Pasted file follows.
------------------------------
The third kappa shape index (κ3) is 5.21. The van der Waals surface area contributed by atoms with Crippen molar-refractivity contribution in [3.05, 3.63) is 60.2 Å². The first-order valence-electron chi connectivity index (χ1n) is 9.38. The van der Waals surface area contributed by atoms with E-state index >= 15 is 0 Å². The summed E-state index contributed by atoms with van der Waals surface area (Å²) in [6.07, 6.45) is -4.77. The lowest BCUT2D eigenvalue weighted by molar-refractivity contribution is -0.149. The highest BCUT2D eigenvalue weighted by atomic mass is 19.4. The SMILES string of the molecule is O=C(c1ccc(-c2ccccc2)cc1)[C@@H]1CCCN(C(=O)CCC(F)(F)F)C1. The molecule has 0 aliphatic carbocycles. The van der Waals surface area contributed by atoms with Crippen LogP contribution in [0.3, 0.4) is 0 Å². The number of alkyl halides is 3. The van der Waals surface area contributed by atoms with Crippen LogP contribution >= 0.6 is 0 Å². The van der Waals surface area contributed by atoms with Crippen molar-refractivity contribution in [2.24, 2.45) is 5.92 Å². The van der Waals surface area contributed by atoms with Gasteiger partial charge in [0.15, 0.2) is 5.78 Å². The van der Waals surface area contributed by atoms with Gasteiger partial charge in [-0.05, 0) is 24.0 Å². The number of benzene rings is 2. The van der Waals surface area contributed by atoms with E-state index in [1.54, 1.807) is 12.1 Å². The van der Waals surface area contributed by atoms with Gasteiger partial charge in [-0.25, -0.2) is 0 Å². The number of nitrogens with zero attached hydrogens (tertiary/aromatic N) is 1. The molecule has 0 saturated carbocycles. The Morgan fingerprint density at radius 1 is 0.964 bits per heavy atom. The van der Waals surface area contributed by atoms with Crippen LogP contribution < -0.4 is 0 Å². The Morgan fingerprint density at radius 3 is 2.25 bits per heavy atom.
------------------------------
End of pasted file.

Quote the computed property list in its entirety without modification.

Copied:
The third kappa shape index (κ3) is 5.21. The van der Waals surface area contributed by atoms with Crippen molar-refractivity contribution in [3.05, 3.63) is 60.2 Å². The first-order valence-electron chi connectivity index (χ1n) is 9.38. The van der Waals surface area contributed by atoms with E-state index >= 15 is 0 Å². The summed E-state index contributed by atoms with van der Waals surface area (Å²) in [6.07, 6.45) is -4.77. The lowest BCUT2D eigenvalue weighted by molar-refractivity contribution is -0.149. The highest BCUT2D eigenvalue weighted by atomic mass is 19.4. The SMILES string of the molecule is O=C(c1ccc(-c2ccccc2)cc1)[C@@H]1CCCN(C(=O)CCC(F)(F)F)C1. The molecule has 0 aliphatic carbocycles. The van der Waals surface area contributed by atoms with Crippen LogP contribution in [0.3, 0.4) is 0 Å². The number of alkyl halides is 3. The van der Waals surface area contributed by atoms with Crippen LogP contribution >= 0.6 is 0 Å². The van der Waals surface area contributed by atoms with Crippen molar-refractivity contribution in [2.24, 2.45) is 5.92 Å². The van der Waals surface area contributed by atoms with Gasteiger partial charge in [0.15, 0.2) is 5.78 Å². The van der Waals surface area contributed by atoms with Gasteiger partial charge in [-0.05, 0) is 24.0 Å². The number of benzene rings is 2. The van der Waals surface area contributed by atoms with E-state index in [1.54, 1.807) is 12.1 Å². The van der Waals surface area contributed by atoms with Gasteiger partial charge in [-0.25, -0.2) is 0 Å². The number of nitrogens with zero attached hydrogens (tertiary/aromatic N) is 1. The molecule has 0 saturated carbocycles. The Morgan fingerprint density at radius 1 is 0.964 bits per heavy atom. The van der Waals surface area contributed by atoms with Crippen LogP contribution < -0.4 is 0 Å². The Morgan fingerprint density at radius 3 is 2.25 bits per heavy atom.